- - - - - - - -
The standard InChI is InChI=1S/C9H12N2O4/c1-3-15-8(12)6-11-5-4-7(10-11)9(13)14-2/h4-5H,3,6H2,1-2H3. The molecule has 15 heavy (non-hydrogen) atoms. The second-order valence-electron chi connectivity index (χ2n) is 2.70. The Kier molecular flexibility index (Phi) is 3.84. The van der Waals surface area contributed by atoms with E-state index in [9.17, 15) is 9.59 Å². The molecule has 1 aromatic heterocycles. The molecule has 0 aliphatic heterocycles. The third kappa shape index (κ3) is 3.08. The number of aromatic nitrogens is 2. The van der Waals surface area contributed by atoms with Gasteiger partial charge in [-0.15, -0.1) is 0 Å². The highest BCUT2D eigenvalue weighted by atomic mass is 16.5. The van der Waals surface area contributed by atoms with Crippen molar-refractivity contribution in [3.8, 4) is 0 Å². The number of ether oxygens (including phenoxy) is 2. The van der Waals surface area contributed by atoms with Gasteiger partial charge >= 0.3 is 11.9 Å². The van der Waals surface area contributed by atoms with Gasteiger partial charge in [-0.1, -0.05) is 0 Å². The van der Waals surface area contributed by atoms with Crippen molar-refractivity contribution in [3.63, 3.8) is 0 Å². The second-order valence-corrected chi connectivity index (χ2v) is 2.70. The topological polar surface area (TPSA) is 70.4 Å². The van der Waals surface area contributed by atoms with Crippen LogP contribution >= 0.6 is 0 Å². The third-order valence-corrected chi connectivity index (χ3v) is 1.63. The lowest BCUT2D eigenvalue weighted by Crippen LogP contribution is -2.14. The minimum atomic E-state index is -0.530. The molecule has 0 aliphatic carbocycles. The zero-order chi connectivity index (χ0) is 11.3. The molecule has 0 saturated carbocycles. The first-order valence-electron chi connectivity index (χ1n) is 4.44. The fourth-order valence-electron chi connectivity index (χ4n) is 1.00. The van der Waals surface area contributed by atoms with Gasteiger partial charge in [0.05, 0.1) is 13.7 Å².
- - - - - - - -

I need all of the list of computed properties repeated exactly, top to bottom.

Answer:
The standard InChI is InChI=1S/C9H12N2O4/c1-3-15-8(12)6-11-5-4-7(10-11)9(13)14-2/h4-5H,3,6H2,1-2H3. The molecule has 15 heavy (non-hydrogen) atoms. The second-order valence-electron chi connectivity index (χ2n) is 2.70. The Kier molecular flexibility index (Phi) is 3.84. The van der Waals surface area contributed by atoms with E-state index in [9.17, 15) is 9.59 Å². The molecule has 1 aromatic heterocycles. The molecule has 0 aliphatic heterocycles. The third kappa shape index (κ3) is 3.08. The number of aromatic nitrogens is 2. The van der Waals surface area contributed by atoms with Gasteiger partial charge in [-0.15, -0.1) is 0 Å². The highest BCUT2D eigenvalue weighted by atomic mass is 16.5. The van der Waals surface area contributed by atoms with Crippen molar-refractivity contribution in [3.8, 4) is 0 Å². The number of ether oxygens (including phenoxy) is 2. The van der Waals surface area contributed by atoms with Gasteiger partial charge >= 0.3 is 11.9 Å². The van der Waals surface area contributed by atoms with Gasteiger partial charge in [-0.1, -0.05) is 0 Å². The van der Waals surface area contributed by atoms with Crippen molar-refractivity contribution in [3.63, 3.8) is 0 Å². The second-order valence-corrected chi connectivity index (χ2v) is 2.70. The topological polar surface area (TPSA) is 70.4 Å². The van der Waals surface area contributed by atoms with Crippen LogP contribution >= 0.6 is 0 Å². The third-order valence-corrected chi connectivity index (χ3v) is 1.63. The lowest BCUT2D eigenvalue weighted by Crippen LogP contribution is -2.14. The minimum atomic E-state index is -0.530. The molecule has 0 aliphatic carbocycles. The zero-order chi connectivity index (χ0) is 11.3. The molecule has 0 saturated carbocycles. The first-order valence-electron chi connectivity index (χ1n) is 4.44. The fourth-order valence-electron chi connectivity index (χ4n) is 1.00. The van der Waals surface area contributed by atoms with Gasteiger partial charge in [0.05, 0.1) is 13.7 Å².